Mark Beaird | Sharing God's Message of Hope and Healing
Mark Beaird | Sharing God's Message of Hope and Healing
Mark Beaird | Sharing God's Message of Hope and Healing

Empowered or Impaired

Few things are as annoying as being ready to take action on achieving a goal and then having everything put on hold. It often happens that when someone wants something done, you're ready, but they won't give you the green light to do it or else they want to endlessly scrutinize the process in hopes of making the perfect decision. It's the old "Hurry up and wait!" scenario and it's maddening. Why do others do that to us? Why do we do that to others? Some say it is "analysis paralysis," others blame it on micromanaging. Whatever the case, it is easy to feel more impaired than empowered.

Before you get the idea that I advocate rushing into decisions and hastily taking action, I realize there is wisdom in being deliberate in one's thought process. Nevertheless, just as there has to be forethought, eventually there has to be action. This is an especially signiIicant truth for those who lead or supervise others, are a part of a team, or part of a collective decision making body. If we want others to enthusiastically work well along with us, we must accept the fact that those people will need to feel empowered to do the task before them.

Take a moment and consider what empowers or impairs you and others on your team as we look at ways to be empowered and empower others.

  1. Seek to clarify goals. What are we attempting to accomplish? Sometimes, we are impaired by unclear objectives. No doubt you have tried to follow others who appeared to be without direction.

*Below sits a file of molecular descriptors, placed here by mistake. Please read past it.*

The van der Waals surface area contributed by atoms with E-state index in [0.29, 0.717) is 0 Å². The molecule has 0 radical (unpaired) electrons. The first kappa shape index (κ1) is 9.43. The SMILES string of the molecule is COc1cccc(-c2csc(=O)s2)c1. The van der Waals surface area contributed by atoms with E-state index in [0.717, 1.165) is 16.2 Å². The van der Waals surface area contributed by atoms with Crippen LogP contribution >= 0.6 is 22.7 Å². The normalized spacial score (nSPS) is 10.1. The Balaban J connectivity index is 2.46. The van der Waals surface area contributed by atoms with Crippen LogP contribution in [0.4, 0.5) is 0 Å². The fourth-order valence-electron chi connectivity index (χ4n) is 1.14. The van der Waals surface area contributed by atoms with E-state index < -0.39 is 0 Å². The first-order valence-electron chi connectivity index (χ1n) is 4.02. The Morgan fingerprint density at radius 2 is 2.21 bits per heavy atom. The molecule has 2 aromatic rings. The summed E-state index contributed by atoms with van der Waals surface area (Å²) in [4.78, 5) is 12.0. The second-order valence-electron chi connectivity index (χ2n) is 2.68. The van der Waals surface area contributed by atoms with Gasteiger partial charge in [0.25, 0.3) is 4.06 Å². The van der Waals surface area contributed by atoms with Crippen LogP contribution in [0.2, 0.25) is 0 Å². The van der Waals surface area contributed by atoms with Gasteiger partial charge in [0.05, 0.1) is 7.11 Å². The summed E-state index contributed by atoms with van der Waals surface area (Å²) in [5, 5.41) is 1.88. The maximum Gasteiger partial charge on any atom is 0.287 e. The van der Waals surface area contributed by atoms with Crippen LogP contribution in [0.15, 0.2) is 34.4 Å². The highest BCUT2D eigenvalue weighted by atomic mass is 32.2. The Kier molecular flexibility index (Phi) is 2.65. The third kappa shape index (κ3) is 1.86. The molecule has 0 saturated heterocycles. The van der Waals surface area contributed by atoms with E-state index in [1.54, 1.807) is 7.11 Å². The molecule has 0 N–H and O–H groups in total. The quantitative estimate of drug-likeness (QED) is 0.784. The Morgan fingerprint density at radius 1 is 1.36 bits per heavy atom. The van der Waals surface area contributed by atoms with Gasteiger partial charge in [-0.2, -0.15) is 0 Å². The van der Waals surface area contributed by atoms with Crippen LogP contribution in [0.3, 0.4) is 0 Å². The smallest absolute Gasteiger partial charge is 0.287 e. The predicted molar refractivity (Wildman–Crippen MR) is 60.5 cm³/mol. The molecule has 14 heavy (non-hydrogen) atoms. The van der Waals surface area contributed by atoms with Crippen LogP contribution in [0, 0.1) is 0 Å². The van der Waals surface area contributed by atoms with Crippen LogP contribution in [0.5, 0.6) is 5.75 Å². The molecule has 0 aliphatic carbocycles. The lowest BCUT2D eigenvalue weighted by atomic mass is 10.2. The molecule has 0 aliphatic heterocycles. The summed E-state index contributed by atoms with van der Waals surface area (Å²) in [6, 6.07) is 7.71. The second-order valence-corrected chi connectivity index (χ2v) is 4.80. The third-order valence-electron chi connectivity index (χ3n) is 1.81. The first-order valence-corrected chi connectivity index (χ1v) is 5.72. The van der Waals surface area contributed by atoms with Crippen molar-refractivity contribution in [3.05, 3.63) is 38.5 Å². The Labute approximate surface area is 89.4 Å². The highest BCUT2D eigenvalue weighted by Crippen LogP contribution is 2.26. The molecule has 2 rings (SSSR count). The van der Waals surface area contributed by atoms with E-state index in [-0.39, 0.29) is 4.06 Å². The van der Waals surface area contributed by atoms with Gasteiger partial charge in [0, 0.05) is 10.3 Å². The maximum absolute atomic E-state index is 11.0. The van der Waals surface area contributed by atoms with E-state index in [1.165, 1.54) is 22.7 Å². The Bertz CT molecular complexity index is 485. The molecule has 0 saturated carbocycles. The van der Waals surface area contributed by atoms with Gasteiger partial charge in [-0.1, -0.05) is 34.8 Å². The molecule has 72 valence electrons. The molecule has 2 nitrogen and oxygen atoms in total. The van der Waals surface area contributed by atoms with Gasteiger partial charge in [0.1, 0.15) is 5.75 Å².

2. Give some credit. You want others to give you an opportunity to prove yourself—others want that same opportunity. Extend others a little credit and allow them to prove themselves. Ask for the same for yourself.
  3. Delegate to empower. Don't just pass your excess work along to others—delegate tasks that give others the opportunity to shine. If you want to empower others, they have to be positioned to take action of some kind. Stretch your comfort zone. There is no need to control everything.
  4. Don't hold back key details. Some people are afraid to give too much information to others lest they lose some kind of advantage. Empowering others is a selfless act and demands a generous attitude. You may remember others who kept key facts to themselves and left you to fend for yourself. Irritating wasn't it?
  5. Set your team member free. If you are serious about empowering your team member, this is the point where you release others to succeed. Define the boundaries and give them your blessings to do what has been defined. This will mean they will not be hindered by having to return for approval on every issue. To not do this can be demoralizing and will kill enthusiasm.

The beneIits of being empowered rather than impaired are obvious. The point is not to throw caution to the wind. If you have good team members and a clear plan of action, you might just be surprised by what you and others can accomplish when truly empowered.